Reduced Pain Leads to Patient Gains

While many of us have arisen on a Monday morning with the “I can’t get outta bed” kind of soreness that comes with a weekend spent working in the yard, a one-on-one game that got a little too serious, or a marathon shopping trip in shoes that you really shouldn’t have worn, most can shake the cobwebs and recover quickly.

For some, though, pain is a constant. Walking. Sitting. Simply living. To address the needs of those living with chronic pain, Story Medical is now offering the services of Chris Hanson, CRNA, a fellowship-trained pain medicine specialist. Hanson began seeing patients in Nevada in July. He says it is vital to have pain management services close to home.

“People in smaller communities need an option close to home,” says Hanson, who has provided pain management services at smaller hospitals and clinics around central Iowa for almost four years. “There is often a significant wait to be seen at clinics in larger towns. And when dealing with pain, the earlier we can intervene the better."

According to Hanson, the kind of pain that requires intervention can seriously hamper quality of life and lead to side effects like depression and more.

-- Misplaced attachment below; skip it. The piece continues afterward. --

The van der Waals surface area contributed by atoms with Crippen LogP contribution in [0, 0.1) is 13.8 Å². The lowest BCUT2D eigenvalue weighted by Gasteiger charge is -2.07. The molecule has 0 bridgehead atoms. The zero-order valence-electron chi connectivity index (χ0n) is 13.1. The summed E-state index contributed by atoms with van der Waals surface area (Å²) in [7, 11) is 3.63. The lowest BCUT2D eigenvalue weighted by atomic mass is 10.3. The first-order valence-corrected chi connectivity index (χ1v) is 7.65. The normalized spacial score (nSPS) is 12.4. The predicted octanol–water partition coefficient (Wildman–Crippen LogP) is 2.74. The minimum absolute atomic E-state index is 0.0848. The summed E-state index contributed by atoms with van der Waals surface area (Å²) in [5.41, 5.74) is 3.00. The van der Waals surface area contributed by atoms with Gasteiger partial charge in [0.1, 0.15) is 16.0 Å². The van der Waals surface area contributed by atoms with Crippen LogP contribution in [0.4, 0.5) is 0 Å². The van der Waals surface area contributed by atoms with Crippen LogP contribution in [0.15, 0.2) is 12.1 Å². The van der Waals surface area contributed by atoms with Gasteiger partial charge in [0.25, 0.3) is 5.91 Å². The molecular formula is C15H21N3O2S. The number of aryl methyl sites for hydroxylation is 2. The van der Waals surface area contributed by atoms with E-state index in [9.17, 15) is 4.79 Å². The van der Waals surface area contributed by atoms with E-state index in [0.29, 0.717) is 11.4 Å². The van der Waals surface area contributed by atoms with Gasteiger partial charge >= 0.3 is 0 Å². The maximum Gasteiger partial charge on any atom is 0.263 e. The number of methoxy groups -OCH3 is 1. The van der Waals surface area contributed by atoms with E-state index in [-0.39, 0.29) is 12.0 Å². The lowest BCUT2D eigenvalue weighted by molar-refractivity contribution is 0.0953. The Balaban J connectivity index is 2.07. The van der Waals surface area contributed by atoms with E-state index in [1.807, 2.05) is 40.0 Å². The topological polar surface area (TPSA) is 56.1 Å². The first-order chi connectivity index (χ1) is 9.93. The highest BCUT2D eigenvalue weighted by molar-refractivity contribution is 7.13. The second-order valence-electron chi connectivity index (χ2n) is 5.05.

“Pain can be debilitating,” he says. “If it leads to decreased mobility and activity, it can open the patient up to a whole host of complications like an altered gait, overuse injuries and increased inflammation.”

All contribute to a vicious cycle without proper treatment. Hanson offers a variety of options from less invasive strategies like physical therapy, diet change and medication management, to more invasive therapies that work to block the nerves being impacted. Regardless of the treatment plan, Hanson says the patient is key.

“Pain management is a partnership between me and the patient,” he says. “In most cases, a successful outcome depends on the patient taking an active role in managing the pain and working toward recovery.”

And when it all comes together it is a beautiful thing.

“I recently had a patient who had never held her grandchild,” Hanson says. “We worked together to manage her pain and she is now overjoyed that she can play a more active role in her grandchild’s life. That is rewarding for the patient and for me.”